- The taping of “The Colbert Report” from the Field House, with Colbert staying in character for half the event, then shedding his television facade for a substantive talk with Clinton on issues and a Q&A with students in the audience – a rare glimpse into the comedian’s psyche.
- The emphasis throughout the weekend of creating a better future for girls and women around the world, with Clinton himself citing the disparity between boys and girls, women and men, saying that fixing that one problem around the world could effect real change.
But it was the students — bright, energetic, full of ideas and enthusiasm — who made the weekend so memorable.
Among the CGI U participants visiting the campus were 13 students invited from McDonnell International Scholars Academy partner institutions, welcomed in a reception in Green Hall prior to the start by about 21 McDonnell Academy students; the chancellor; James Wertsch, PhD, vice chancellor for international affairs and the Marshall S. Snow Professor in Arts & Sciences; and John McDonnell, who contributed to the vision that led to the founding of the McDonnell Academy.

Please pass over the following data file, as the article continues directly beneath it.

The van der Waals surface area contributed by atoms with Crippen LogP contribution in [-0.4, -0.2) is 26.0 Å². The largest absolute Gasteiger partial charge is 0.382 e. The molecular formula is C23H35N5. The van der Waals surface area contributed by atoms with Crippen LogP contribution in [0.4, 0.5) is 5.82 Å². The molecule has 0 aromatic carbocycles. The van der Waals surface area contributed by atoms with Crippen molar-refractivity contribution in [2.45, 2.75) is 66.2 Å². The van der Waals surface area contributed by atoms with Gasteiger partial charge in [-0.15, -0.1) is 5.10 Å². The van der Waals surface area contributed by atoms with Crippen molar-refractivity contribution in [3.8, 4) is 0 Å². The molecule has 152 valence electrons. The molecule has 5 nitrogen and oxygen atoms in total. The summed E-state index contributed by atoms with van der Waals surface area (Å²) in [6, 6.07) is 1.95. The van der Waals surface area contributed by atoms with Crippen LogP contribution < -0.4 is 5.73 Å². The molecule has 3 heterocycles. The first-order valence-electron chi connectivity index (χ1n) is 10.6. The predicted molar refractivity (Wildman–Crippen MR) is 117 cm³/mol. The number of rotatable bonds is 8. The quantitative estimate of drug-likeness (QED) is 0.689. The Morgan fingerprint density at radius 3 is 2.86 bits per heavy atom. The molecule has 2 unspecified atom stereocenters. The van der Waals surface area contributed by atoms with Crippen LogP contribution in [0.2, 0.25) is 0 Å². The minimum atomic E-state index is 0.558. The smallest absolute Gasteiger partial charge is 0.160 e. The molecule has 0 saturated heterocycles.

Students participated in skill sessions at CGI U. This one was titled "Raising Money for Your Commitment."
“CGI U was incredible,” said Henry Schreiber, a graduate student in the School of Medicine, whose project will work toward reducing the burden of sickle cell disease in St. Louis. “It is rare to have a chance to really connect with other service-minded people, share experiences, and develop new ideas.
“The entire experience has energized me to complete my commitment, and, at the same time, reminded me of how much work is still left to do.”
The weekend ended Sunday with a service project at Gateway STEM High School in midtown St. Louis that saw the conference participants painting classrooms and planting flowers and vegetable gardens.
Before President Clinton left, he praised the university for its participation in and support of CGI U.
“They did an unbelievable job with CGI U this year, and they do an unbelievable job preparing their students for the 21st century,” Clinton said.
Then, urging the students to participate in the service project, but also summing up the weekend, he said, “Now let’s go to work.”
Former President Bill Clinton speaks with CGI U participants during a service project at Gateway STEM High School.